Friday, December 9, 2011


"Technical skill is not critical to being authentic, although it may help to more easily say what you mean with your artwork. More importantly, I value being comfortable with line, composition and color. The formal elements of all artworks can be a huge distraction when a painter doesn't use them with intention and ease."  Casey Klahn.  Pastel artist and teacher.  
The above statement reflects my personal goal as a painter.  This has been my philosophy since I picked up the brushes again last October.  Shy away from no challenge.  Learn and build from each painting.  Focus is essential when facing a technical challenge. When I reach a level of comfort with my ability I can move forward with freedom and confidence.  No undertaking will be too daunting.

"Pursue some path, however narrow and crooked, in which you can walk with love and reverence."

1 comment:

  1. Hi Kevin,
    I tried to write you an email, but the various options wouldn't let me, so here I am anyway.
    I chose to use this post because I love the philosophy and attempt to practice it in my work.
    Thanks for stopping by my blog and not being afraid to let the world know you're actually following! You may have noticed that I've become one of your growing list of followers, as well. I really enjoyed viewing your work and look forward to seeing more in the months and years ahead. Reading your profile reminded me of my own rather colorful path to ending up as a painter. I believe all of our life experiences cannot help but make us, not only better painters, but better people, too.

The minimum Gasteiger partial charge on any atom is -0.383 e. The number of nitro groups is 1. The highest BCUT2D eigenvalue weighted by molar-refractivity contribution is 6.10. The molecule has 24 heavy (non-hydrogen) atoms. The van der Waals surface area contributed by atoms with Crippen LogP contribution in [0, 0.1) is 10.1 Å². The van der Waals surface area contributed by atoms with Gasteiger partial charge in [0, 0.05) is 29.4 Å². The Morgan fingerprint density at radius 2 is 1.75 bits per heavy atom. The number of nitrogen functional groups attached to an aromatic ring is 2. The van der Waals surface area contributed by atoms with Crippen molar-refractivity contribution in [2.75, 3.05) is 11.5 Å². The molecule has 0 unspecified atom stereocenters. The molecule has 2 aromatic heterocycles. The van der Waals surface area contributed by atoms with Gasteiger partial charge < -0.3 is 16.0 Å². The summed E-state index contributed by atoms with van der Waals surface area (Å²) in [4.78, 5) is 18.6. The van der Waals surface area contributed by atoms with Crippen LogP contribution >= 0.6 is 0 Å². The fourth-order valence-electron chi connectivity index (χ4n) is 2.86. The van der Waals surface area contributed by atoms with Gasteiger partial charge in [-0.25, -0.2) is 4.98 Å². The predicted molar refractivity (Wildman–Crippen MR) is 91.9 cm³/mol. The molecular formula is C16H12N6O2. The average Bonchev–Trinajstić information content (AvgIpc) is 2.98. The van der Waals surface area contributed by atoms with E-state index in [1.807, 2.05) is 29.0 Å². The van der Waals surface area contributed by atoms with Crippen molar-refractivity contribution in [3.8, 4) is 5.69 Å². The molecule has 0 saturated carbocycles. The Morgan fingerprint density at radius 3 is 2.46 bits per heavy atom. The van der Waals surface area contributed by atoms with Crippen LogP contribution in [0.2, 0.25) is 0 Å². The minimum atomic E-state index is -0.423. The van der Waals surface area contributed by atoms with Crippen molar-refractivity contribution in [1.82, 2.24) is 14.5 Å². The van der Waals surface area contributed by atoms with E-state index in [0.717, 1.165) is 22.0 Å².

All the best to you and your family in the New Year!
    PS I was a "golf-aholic" for many years and understand perfectly, your love-hate relationship with the game. I gave up the game a year or so prior to retiring from the navy for a couple or reasons: I wanted to paint and live on my pension without working another job and golf, as you know, is not a poor pensioner's game. The other reason was I just knew I probably wouldn't get any better than I was when I quit playing. Age and the associated infirmities were just around the corner for me and I didn't want to stink-up the course. I decided to give it up on my terms, on a high note.